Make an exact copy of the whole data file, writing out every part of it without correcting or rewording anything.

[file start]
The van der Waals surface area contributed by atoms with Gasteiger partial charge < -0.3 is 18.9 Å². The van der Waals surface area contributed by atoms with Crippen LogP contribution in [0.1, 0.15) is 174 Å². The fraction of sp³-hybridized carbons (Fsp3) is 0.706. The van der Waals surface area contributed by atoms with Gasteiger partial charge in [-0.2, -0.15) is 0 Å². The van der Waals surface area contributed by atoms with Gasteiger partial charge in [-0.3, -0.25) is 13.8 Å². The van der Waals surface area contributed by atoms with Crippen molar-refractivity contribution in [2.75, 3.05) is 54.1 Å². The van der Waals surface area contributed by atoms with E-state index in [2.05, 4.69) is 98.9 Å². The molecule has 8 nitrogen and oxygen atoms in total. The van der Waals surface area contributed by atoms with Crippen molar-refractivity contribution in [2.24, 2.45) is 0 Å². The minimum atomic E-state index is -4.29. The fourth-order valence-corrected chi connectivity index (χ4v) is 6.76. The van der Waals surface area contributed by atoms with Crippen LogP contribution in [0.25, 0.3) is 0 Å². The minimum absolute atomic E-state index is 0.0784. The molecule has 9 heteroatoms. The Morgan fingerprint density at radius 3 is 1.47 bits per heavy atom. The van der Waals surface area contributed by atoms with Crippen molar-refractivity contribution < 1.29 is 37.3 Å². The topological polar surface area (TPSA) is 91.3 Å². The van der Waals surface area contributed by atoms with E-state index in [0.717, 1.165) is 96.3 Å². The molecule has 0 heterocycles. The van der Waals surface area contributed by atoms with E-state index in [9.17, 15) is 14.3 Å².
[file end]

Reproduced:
The van der Waals surface area contributed by atoms with Gasteiger partial charge < -0.3 is 18.9 Å². The van der Waals surface area contributed by atoms with Crippen LogP contribution in [0.1, 0.15) is 174 Å². The fraction of sp³-hybridized carbons (Fsp3) is 0.706. The van der Waals surface area contributed by atoms with Gasteiger partial charge in [-0.2, -0.15) is 0 Å². The van der Waals surface area contributed by atoms with Gasteiger partial charge in [-0.3, -0.25) is 13.8 Å². The van der Waals surface area contributed by atoms with Crippen molar-refractivity contribution in [2.75, 3.05) is 54.1 Å². The van der Waals surface area contributed by atoms with E-state index in [2.05, 4.69) is 98.9 Å². The molecule has 8 nitrogen and oxygen atoms in total. The van der Waals surface area contributed by atoms with Crippen molar-refractivity contribution in [2.24, 2.45) is 0 Å². The minimum atomic E-state index is -4.29. The fourth-order valence-corrected chi connectivity index (χ4v) is 6.76. The van der Waals surface area contributed by atoms with Crippen LogP contribution in [0.25, 0.3) is 0 Å². The minimum absolute atomic E-state index is 0.0784. The molecule has 9 heteroatoms. The Morgan fingerprint density at radius 3 is 1.47 bits per heavy atom. The van der Waals surface area contributed by atoms with Crippen molar-refractivity contribution < 1.29 is 37.3 Å². The topological polar surface area (TPSA) is 91.3 Å². The van der Waals surface area contributed by atoms with E-state index in [0.717, 1.165) is 96.3 Å². The molecule has 0 heterocycles. The van der Waals surface area contributed by atoms with E-state index in [9.17, 15) is 14.3 Å².